Caixin
Apr 08, 2019 08:43 PM
ECONOMY

Residency Restrictions to Be Scrapped in Many of China’s Cities

A student crosses the street on July 14 in the city of Quanzhou, East China’s Fujian province. Photo: VCG
A student crosses the street on July 14 in the city of Quanzhou, East China’s Fujian province. Photo: VCG

* Local governments of cities with an urban population of 3 million to 5 million will also have to ease restrictions for migrant workers

* The change aims to make education and other social services more available to China’s large “floating population”

(Beijing) — China’s state planner has required local governments to lift household registration restrictions for people who live and work in some second- and third-tier cities in an effort to advance reform of the residency system for migrants.

China is going to eliminate all restrictions for household registration, or “hukou,” for all cities with an urban population of 1 million to 3 million, the National Development and Reform Commission (NDRC) said in a notice on Monday.

Based on their urban populations in 2016, cities such as Wuxi and Ningbo in eastern China would qualify for the relaxed residency rules, according to NDRC statistics.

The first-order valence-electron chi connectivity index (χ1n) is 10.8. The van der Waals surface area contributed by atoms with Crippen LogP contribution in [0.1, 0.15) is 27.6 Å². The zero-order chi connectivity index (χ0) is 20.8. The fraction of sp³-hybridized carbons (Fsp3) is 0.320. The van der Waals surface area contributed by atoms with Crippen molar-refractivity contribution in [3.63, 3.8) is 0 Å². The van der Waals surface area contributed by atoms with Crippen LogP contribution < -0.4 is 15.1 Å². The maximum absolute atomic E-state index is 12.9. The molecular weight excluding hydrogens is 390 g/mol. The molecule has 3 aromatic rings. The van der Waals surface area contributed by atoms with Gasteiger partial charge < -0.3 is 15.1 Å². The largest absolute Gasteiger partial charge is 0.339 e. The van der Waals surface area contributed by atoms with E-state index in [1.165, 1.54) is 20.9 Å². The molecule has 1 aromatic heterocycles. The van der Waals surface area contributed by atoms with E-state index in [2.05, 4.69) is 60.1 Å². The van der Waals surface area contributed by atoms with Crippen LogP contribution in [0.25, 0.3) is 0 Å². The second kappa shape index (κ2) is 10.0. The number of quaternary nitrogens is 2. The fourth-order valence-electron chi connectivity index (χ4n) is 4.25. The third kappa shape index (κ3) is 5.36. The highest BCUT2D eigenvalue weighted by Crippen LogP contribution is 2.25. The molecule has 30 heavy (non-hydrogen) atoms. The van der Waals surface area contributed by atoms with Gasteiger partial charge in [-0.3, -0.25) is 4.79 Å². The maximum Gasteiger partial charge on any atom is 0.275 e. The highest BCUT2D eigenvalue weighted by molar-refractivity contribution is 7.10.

The NDRC also said governments of cities with an urban population of 3 million to 5 million should also ease restrictions for farmers-turned-workers who have lived there for more than five years, as well as technicians, college and vocational school graduates and people who have obtained overseas degrees.

China’s hukou registration system dictates that people can only receive many government and social welfare benefits, such as public schooling for their children, health care and retirement pensions, when they live in the cities or rural areas of their official residence. During the planned-economy era when everything was state-owned and people seldom left their place of official residence, it was often extremely difficult to change one’s hukou. But as China opened up its economy after 1978, people began to leave their places of official residence in search of better paying jobs, often in larger cities.

Such migration has come at a cost, however, because moving often means having to pay for costs like education and other social services — something many migrants cannot easily afford. Migrants are also often banned from buying property in cities where they reside if they don’t hold a local hukou.

The result has been a widening array of social problems, and migrants often complain of discrimination. Another big problem has been “left-behind” children, who are forced to stay in their hometowns to get state-supported education. Often, they end up raised by grandparents while their parents are working in larger cities.

These parents are among those that make up what is often called “the floating population,” a group whose place of residence does not match their hukou. It currently accounts for about 18% of China’s total population, according to the National Bureau of Statistics.

A recent government report called for serious reform of the hukuo system for migrants. It found that less than 4% of migrants in the 50 cities — including Qingdao, Xiamen, Wuxi, Chengdu and Changsha — were able to obtain permanent residency in their adopted city.

Doug Young also contributed to this report.

Contact reporter Timmy Shen (hongmingshen@caixin.com)

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